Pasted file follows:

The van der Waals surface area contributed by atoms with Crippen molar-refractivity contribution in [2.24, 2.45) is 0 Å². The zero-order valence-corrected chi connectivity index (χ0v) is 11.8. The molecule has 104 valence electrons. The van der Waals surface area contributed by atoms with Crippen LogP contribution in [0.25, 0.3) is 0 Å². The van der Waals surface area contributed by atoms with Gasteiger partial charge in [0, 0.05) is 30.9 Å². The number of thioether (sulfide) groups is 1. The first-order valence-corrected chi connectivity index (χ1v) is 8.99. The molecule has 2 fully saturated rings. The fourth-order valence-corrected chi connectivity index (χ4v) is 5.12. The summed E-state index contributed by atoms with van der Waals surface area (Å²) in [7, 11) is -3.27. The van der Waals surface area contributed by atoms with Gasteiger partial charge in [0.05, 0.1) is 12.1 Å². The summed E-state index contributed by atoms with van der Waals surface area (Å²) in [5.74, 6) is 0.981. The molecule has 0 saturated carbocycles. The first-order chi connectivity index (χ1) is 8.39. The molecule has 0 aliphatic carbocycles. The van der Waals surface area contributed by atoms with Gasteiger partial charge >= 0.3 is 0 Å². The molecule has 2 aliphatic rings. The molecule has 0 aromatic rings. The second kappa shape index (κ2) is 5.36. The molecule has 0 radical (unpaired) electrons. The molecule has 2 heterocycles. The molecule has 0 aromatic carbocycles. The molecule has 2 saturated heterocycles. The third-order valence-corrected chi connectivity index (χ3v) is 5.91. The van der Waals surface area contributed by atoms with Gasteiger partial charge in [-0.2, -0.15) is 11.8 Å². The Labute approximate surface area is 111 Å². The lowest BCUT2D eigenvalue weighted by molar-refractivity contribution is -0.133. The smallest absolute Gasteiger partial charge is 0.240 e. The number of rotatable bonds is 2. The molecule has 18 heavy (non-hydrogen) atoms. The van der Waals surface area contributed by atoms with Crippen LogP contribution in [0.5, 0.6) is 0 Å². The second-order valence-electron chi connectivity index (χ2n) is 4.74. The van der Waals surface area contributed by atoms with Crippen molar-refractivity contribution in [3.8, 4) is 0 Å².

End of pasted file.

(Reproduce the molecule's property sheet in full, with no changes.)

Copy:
The van der Waals surface area contributed by atoms with Crippen molar-refractivity contribution in [2.24, 2.45) is 0 Å². The zero-order valence-corrected chi connectivity index (χ0v) is 11.8. The molecule has 104 valence electrons. The van der Waals surface area contributed by atoms with Crippen LogP contribution in [0.25, 0.3) is 0 Å². The van der Waals surface area contributed by atoms with Gasteiger partial charge in [0, 0.05) is 30.9 Å². The number of thioether (sulfide) groups is 1. The first-order valence-corrected chi connectivity index (χ1v) is 8.99. The molecule has 2 fully saturated rings. The fourth-order valence-corrected chi connectivity index (χ4v) is 5.12. The summed E-state index contributed by atoms with van der Waals surface area (Å²) in [7, 11) is -3.27. The van der Waals surface area contributed by atoms with Gasteiger partial charge in [0.05, 0.1) is 12.1 Å². The summed E-state index contributed by atoms with van der Waals surface area (Å²) in [5.74, 6) is 0.981. The molecule has 0 saturated carbocycles. The first-order chi connectivity index (χ1) is 8.39. The molecule has 0 aliphatic carbocycles. The van der Waals surface area contributed by atoms with Gasteiger partial charge >= 0.3 is 0 Å². The molecule has 2 aliphatic rings. The molecule has 0 aromatic rings. The second kappa shape index (κ2) is 5.36. The molecule has 0 radical (unpaired) electrons. The molecule has 2 heterocycles. The molecule has 0 aromatic carbocycles. The molecule has 2 saturated heterocycles. The third-order valence-corrected chi connectivity index (χ3v) is 5.91. The van der Waals surface area contributed by atoms with Gasteiger partial charge in [-0.2, -0.15) is 11.8 Å². The Labute approximate surface area is 111 Å². The lowest BCUT2D eigenvalue weighted by molar-refractivity contribution is -0.133. The smallest absolute Gasteiger partial charge is 0.240 e. The number of rotatable bonds is 2. The molecule has 18 heavy (non-hydrogen) atoms. The van der Waals surface area contributed by atoms with Crippen LogP contribution in [0.5, 0.6) is 0 Å². The second-order valence-electron chi connectivity index (χ2n) is 4.74. The van der Waals surface area contributed by atoms with Crippen molar-refractivity contribution in [3.8, 4) is 0 Å².